Effects of Guideline and Formulary Changes on Statin Prescribing in the Veterans Affairs.
The release of the 2013 American Heart Association/American College of Cardiology (ACC/AHA) cholesterol treatment guidelines (Stone et al. 2014a) provides an ideal opportunity to examine the potential effects of clinical practice guidelines on provider behavior. The ACC/AHA guideline fundamentally reshaped cholesterol treatment and simplified the task of managing cardiovascular risk. The new guideline shifted focus away from the previous 2004 guideline "treat-to-target" cholesterol approach (i.e., where statin intensities are altered until a specific cholesterol goal is reached) and instead recommended prescribing moderate-to-high-intensity statin drugs to all patients with high-cardiovascular risk. The ACC/AHA guideline generated an unusually intense degree of media coverage by abandoning cholesterol targets, long an emphasis of providers and patients, and shifting focus to cardiovascular risk (Herper 2013; Kolata 2013a, b; Ridker and Cook 2013). Given the authoritative nature of the ACC/AHA guideline, its relative simplicity, and the considerable attention it captured, the ACC/AHA guideline likely represents a "best case" scenario in the potential influence of guideline changes on provider behavior.
However, other changes that could influence statin prescribing occurred in the years prior to the ACC/AHA guideline. The entry of generic atorvastatin, a higher potency statin than the previously recommended simvastatin, in November 2011, promised to extend powerful cholesterol treatment throughout the United States (Jackevicius et al. 2012). Generic atorvastatin was introduced soon after a June 2011 FDA "black box" warning about the increased risk of muscle injury posed by high-dose simvastatin (Food and Drug Administration 2011). By October 2012, the Department of Veterans Affairs (VA), alongside other large health systems and insurers, had added generic atorvastatin to formulary lists of approved drugs (Veterans Health Administration 2012).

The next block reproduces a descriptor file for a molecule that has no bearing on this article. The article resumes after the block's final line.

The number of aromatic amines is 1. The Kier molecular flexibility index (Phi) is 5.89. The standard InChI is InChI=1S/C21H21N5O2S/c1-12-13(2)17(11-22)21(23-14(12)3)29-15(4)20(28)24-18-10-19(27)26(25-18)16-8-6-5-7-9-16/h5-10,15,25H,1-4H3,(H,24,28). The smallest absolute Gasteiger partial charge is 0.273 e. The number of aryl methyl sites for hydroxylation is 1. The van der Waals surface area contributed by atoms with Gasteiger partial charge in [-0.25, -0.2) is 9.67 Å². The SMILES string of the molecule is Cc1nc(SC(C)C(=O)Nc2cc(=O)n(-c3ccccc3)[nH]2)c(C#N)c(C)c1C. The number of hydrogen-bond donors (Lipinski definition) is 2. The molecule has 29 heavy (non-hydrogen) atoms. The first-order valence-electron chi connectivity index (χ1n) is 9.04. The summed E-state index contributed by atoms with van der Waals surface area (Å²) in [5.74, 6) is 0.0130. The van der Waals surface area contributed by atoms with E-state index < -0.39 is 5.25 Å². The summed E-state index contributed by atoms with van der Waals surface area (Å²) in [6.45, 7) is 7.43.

Despite the wide publicity of both the ACC/AHA cholesterol guideline and the entry of generic atorvastatin, we know very little about how these policies affected statin provider behavior. We attempt to fill this gap by exploiting the sequential introduction of two policies--the addition of atorvastatin to the VA's formulary in 2012 and the release of the ACC/AHA cholesterol guidelines in 2013--to compare the effects of formularies and guidelines on prescribing behavior. We do so by performing interrupted time-series analyses on national VA prescribing data, examining changes in the use of moderate-to-high-intensity statins among high-risk patients. We also examine changes in the use of specific statin drugs to further delineate the effects of the formulary and guideline changes.
We constructed the study population using the VA Corporate Data Warehouse, a comprehensive database that contains data on all patients seen in the VA.